NCPA - National Center for Policy Analysis

Republican Candidates Debate Social Security

December 22, 1999

One of the more interesting debates in the presidential race is going on between Republicans Gary Bauer and Steve Forbes over the future of Social Security.

Demagoguery on Social Security has made it impossible to make any sort of rational reforms, even though all experts agree that the system cannot continue for much longer without fundamental changes.

A new report from the Federal Reserve Bank of San Francisco points out why change is needed:

  • The real rate of return on Social Security contributions is now less than 2 percent.
  • By contrast, the real return on U.S. Treasury bonds is about 3.5 percent, so that if workers simply invested their contributions in bonds, their retirement benefits would be sharply higher than what they will get from Social Security.
  • Furthermore, to maintain longterm solvency, Social Security benefits must either be cut 25 percent or the tax rate will have to rise by almost 40 percent, from 10.7 percent to 14.6 percent.
  • Either action will halve Social Security's rate of return to just 1 percent.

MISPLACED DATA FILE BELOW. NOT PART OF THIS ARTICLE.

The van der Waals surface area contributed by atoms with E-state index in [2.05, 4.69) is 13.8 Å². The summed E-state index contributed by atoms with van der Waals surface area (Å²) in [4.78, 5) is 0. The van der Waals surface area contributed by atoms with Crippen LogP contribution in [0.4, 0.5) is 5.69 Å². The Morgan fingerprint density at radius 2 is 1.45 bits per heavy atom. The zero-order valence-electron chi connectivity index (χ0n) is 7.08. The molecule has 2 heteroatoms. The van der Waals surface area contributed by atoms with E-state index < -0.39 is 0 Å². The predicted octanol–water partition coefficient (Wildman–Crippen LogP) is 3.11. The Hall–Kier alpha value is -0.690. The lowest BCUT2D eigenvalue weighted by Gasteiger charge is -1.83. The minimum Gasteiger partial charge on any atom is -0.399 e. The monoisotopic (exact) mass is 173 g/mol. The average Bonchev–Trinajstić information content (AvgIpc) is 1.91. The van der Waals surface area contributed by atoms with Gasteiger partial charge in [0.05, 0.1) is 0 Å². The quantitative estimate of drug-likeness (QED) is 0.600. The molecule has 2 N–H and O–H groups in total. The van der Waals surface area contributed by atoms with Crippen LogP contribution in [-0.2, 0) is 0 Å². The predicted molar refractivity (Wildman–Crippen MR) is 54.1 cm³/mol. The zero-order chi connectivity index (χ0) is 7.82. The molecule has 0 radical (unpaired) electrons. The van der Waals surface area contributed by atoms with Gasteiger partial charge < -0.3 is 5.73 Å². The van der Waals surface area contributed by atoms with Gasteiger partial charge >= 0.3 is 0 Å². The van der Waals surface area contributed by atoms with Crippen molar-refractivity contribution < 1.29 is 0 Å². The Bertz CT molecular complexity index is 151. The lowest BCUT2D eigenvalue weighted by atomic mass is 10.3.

Despite the growing consensus that some sort of privatization is needed, Gary Bauer is attacking privatization and defending the status quo. Bauer, for whom I once worked, seems to have been put up to it by his economic adviser John Mueller, who makes much of his living writing studies defending the status quo for the National Committee to Preserve Social Security and Medicare.

Mueller, who once worked for Jack Kemp (as did I), even sold Kemp this same bill of goods. In 1987, Kemp attacked former Delaware Governor (now NCPA Policy Chairman) Pete du Pont, a rival for the 1988 Republican presidential nomination, on exactly the same grounds.

A new study for the Cato Institute thoroughly demolishes the Mueller Social Security argument. I strongly urge Bauer to read it before he says anything more about Social Security.

Source: Bruce Bartlett, senior fellow, National Center for Policy Analysis, December 22, 1999.

For Cato study


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